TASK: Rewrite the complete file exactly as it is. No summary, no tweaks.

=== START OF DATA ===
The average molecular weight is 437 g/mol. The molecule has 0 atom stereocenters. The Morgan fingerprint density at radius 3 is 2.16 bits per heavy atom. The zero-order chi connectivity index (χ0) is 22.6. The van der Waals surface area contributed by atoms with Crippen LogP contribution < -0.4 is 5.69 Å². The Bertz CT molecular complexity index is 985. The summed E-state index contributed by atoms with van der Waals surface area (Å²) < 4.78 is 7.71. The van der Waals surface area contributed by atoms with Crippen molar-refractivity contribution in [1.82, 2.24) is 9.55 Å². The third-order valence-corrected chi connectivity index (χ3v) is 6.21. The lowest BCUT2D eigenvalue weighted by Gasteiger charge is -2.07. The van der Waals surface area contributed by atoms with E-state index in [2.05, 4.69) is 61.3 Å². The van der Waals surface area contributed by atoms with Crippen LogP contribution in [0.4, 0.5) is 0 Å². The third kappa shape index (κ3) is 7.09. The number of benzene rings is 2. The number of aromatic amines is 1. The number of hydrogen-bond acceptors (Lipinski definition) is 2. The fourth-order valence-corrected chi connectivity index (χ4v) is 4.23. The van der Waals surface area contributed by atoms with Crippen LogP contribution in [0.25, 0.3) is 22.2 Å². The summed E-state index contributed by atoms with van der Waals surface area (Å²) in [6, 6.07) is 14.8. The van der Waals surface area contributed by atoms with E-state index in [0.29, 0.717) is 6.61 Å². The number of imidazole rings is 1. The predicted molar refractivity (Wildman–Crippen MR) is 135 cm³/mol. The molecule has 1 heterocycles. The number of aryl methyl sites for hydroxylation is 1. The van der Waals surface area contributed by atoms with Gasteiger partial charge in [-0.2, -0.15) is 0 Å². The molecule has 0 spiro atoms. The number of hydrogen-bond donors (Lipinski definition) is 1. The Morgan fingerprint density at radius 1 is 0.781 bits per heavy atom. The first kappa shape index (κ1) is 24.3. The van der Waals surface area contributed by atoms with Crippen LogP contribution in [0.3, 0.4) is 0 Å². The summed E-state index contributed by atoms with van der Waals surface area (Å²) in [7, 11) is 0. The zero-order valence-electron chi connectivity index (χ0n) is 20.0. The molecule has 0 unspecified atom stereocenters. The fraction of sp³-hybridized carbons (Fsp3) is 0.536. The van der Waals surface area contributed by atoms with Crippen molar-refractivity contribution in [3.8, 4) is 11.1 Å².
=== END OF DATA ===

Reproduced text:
The average molecular weight is 437 g/mol. The molecule has 0 atom stereocenters. The Morgan fingerprint density at radius 3 is 2.16 bits per heavy atom. The zero-order chi connectivity index (χ0) is 22.6. The van der Waals surface area contributed by atoms with Crippen LogP contribution < -0.4 is 5.69 Å². The Bertz CT molecular complexity index is 985. The summed E-state index contributed by atoms with van der Waals surface area (Å²) < 4.78 is 7.71. The van der Waals surface area contributed by atoms with Crippen molar-refractivity contribution in [1.82, 2.24) is 9.55 Å². The third-order valence-corrected chi connectivity index (χ3v) is 6.21. The lowest BCUT2D eigenvalue weighted by Gasteiger charge is -2.07. The van der Waals surface area contributed by atoms with E-state index in [2.05, 4.69) is 61.3 Å². The van der Waals surface area contributed by atoms with Crippen LogP contribution in [0.4, 0.5) is 0 Å². The third kappa shape index (κ3) is 7.09. The number of benzene rings is 2. The number of aromatic amines is 1. The number of hydrogen-bond acceptors (Lipinski definition) is 2. The fourth-order valence-corrected chi connectivity index (χ4v) is 4.23. The van der Waals surface area contributed by atoms with Crippen LogP contribution in [0.25, 0.3) is 22.2 Å². The summed E-state index contributed by atoms with van der Waals surface area (Å²) in [6, 6.07) is 14.8. The van der Waals surface area contributed by atoms with E-state index in [0.29, 0.717) is 6.61 Å². The number of imidazole rings is 1. The predicted molar refractivity (Wildman–Crippen MR) is 135 cm³/mol. The molecule has 1 heterocycles. The number of aryl methyl sites for hydroxylation is 1. The van der Waals surface area contributed by atoms with Gasteiger partial charge in [-0.2, -0.15) is 0 Å². The molecule has 0 spiro atoms. The number of hydrogen-bond donors (Lipinski definition) is 1. The Morgan fingerprint density at radius 1 is 0.781 bits per heavy atom. The first kappa shape index (κ1) is 24.3. The van der Waals surface area contributed by atoms with Crippen LogP contribution in [0.3, 0.4) is 0 Å². The summed E-state index contributed by atoms with van der Waals surface area (Å²) in [7, 11) is 0. The zero-order valence-electron chi connectivity index (χ0n) is 20.0. The molecule has 0 unspecified atom stereocenters. The fraction of sp³-hybridized carbons (Fsp3) is 0.536. The van der Waals surface area contributed by atoms with Crippen molar-refractivity contribution in [3.8, 4) is 11.1 Å².